If you have ever tried to get tickets to see BTS on tour–or Bikini Kill or The National or Bruce Springsteen—you probably know the pain and frustration of not being able to give Ticketmaster your money. As fans know, even if you log in the second tickets go on sale, there’s a good chance the entire stadium is already sold out.
According to a new report, the culprits are not just fans with faster fingers, but bots, buying up tickets to jack up the price for the resale market.
The report from Distil Networks, which is, naturally, a bot mitigation company, released an in-depth study into the impact of bots on the ticketing industry. Its research team analyzed 26.3 billion requests from 180 domains between September and December 2018, and found that nearly 40% of traffic flooding ticket purchasing sites is from bots. These clever bots, frequently featuring human-like characteristics that help them evade detection by bot filters, are sent out by ticket brokers and scalpers, but also reportedly hospitality agencies eager to give their loyalty program members tickets to in-demand shows.
The result of that army of bots is denial of inventory, spinning, and scalping, scraping seat map inventory, fan account takeover, and fraud, impacting not only the fans but the integrity of ticketing websites.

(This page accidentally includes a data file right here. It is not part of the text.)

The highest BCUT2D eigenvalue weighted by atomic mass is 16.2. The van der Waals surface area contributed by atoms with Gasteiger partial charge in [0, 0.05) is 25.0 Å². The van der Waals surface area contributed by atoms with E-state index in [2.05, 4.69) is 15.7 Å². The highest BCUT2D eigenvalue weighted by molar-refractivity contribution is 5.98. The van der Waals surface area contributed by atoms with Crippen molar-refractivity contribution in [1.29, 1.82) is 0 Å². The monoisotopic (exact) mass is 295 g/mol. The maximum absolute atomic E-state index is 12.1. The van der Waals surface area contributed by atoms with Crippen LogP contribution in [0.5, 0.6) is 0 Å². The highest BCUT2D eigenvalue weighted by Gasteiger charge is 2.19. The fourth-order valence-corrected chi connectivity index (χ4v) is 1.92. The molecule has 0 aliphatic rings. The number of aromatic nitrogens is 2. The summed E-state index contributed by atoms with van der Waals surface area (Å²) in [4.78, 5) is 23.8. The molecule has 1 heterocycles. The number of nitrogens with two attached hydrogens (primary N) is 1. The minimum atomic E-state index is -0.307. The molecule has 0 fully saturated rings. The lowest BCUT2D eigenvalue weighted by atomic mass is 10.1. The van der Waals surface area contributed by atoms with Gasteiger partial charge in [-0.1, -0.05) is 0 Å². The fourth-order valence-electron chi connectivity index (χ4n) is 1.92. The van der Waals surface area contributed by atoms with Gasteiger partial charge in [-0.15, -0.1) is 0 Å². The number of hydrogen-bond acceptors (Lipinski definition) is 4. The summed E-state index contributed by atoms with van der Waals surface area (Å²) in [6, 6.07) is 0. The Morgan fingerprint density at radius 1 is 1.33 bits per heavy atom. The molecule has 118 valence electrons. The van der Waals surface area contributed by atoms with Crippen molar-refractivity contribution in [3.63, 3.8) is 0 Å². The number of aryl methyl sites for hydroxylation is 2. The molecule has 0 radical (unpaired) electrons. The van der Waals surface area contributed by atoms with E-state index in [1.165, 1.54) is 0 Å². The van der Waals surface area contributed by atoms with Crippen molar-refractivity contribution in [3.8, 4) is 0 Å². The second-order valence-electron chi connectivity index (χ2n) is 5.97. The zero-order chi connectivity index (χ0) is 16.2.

The report also found a prominence of ticketing bots in the United States, despite legislative action (the BOTS Act) and growing pressure from artists to intervene.
A few other interesting facts, before you read the full report here.
- 78% of bots on ticketing websites are classified as sophisticated or moderately sophisticated, with more human-like characteristics that often evade detection.
- 85% of the ticketing bots originated in North America.
- 42.4% of bad bots use Google’s Chrome to do their work.
- Primary markets have a higher volume of bot traffic (42.2%), compared to secondary markets (23.9%) and venues (26.5%).